Director: Jake Szymanski
Cast: Daniel Doheny, Geraldine Viswanathan, Sadie Calvano
Watch The Package online in the UK: Netflix UK
Dick jokes are a mainstay of movie comedy, especially since American Pie established the gross-out teen flick as a commercially successful sub genre. In 2018, Netflix takes the idea to its logical extreme with The Package, a comedy that is one long dick joke, right down to its euphemistic title. From the moment we see a mother chopping a suggestively shaped aubergine on a kitchen counter, director Jake Szymanski sets the tone firmly to puerile and the dial doesn’t move from there.
The premise pricks at something subversively graphic, as we see a group of kids go camping. What starts as a boys’ trip for Donnie (Luke Spencer Roberts) and Jeremy (Eduardo Franco), as they welcome back Sean (Daniel Doheny) from a term in Germany, soon gets some unexpected baggage as Jeremy’s sister, Becky (Geraldine Viswanathan), breaks up with her boyfriend and tags along with her friend, Sarah (Sadie Calvano). Sean, we quickly learn, has long had a crush on Becky, while Sarah, we later discover, used to date Donnie. Before you can say “complicated”, Jeremy goes off to pee on their first night in the woods and, after playing around with his switchblade knife, ends up slicing his own penis off.
What ensues is a 90-minute sprint to get to the hospital so that his member can be re-attached to the rest of his body, before it shrivels up and dies, like a flower without water. That comparison is made by a sarcastic nurse in the hospital, who follows it up with a Beauty and the Beast gag that showcases the film’s likeable knack for unexpected pop culture references. But unfortunately, that wit soon loses its novelty, as the script (by Matt Mider and Kevin Burrows) mostly strings together dialogue and scenarios that are meant to be edgy, but mostly wind up repetitive. Donnie’s failure to grow a moustache and a mix-up involving a fake ID only recall the likes of Superbad from a generation ago.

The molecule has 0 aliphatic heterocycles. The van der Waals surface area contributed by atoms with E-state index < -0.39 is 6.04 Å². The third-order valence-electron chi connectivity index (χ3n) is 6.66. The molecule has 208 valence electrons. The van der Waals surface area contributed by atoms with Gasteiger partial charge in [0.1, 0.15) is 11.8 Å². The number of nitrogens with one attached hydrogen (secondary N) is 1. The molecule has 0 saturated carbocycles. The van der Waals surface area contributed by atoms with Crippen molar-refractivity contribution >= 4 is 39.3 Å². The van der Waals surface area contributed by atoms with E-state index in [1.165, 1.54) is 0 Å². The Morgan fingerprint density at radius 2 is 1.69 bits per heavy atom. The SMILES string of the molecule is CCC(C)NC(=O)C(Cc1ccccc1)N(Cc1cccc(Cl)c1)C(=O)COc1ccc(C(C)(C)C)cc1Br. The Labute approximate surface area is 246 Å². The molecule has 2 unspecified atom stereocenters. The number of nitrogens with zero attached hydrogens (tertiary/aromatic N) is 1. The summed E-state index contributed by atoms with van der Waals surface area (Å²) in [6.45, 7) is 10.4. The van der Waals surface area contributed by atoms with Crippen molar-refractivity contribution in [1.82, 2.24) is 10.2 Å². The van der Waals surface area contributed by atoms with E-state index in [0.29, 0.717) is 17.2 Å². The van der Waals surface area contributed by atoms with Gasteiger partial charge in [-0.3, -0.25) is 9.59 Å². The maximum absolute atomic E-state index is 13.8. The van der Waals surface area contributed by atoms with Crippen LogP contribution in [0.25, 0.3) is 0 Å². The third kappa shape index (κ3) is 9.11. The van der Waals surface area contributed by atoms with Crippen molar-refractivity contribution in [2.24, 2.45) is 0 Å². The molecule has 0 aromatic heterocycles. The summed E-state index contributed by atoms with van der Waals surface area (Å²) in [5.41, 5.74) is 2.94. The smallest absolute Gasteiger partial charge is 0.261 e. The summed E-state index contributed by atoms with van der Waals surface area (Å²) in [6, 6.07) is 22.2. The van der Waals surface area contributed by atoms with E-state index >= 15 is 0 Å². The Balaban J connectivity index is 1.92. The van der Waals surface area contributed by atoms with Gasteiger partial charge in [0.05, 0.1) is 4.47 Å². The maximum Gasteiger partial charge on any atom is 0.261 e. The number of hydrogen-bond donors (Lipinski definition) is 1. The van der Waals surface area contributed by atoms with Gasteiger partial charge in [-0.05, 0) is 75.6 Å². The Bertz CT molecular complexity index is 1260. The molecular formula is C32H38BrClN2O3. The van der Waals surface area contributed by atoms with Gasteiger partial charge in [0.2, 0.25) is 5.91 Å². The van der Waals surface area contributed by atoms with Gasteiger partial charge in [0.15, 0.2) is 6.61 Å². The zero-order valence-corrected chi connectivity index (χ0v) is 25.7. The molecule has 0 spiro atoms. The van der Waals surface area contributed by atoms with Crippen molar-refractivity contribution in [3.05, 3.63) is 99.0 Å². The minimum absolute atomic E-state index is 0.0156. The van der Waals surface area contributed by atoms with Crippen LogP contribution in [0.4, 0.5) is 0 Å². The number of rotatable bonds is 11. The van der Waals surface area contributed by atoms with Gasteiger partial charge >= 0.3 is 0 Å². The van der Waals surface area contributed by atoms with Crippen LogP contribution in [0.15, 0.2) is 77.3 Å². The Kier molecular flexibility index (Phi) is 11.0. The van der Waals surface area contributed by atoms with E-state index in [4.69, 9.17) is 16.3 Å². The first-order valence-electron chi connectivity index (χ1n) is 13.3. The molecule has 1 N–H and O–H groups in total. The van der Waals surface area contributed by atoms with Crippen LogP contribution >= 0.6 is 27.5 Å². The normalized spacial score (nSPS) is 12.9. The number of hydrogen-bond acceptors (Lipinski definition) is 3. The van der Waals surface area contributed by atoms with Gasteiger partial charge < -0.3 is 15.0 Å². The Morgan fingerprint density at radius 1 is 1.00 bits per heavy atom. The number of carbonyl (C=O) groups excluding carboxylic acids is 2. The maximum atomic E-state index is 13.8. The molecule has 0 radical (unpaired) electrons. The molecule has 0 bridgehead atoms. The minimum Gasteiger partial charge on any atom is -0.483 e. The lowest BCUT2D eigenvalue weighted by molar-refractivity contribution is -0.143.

The cast do well with what they have, with Doheny and Viswanathan particularly impressing. Doheny has a natural comic timing, particularly when it comes to one painful slapstick stunt, while Viswanathan balances innocent affection with anger, sharp delivery and sincerity. As things escalate, there’s an occasionally amusing audacity to the film’s willingness to repeat the same explicit joke twice within 10 minutes, and director Jake Szymanski does a decent job of making the pace feel like it’s accelerating, as the kids run out of time for the all-important reunion. But that energy can’t elevate the screenplay above its base level humour, and the script doesn’t take advantage of Netflix’s creative freedom to really exploit that one-note premise.
The Package arrives on Netflix after Set It Up and The Kissing Booth, which underscores the streaming giant’s focus on attracting teen eyeballs this summer. But while both of those benefit from largely playing by the rules, The Package’s positioning of its raunchy subject matter makes its lack of shock or surprise a disappointment – it simply ends up too conventional to be cool.
The Package is available on Netflix UK, as part of £7.99 monthly subscription.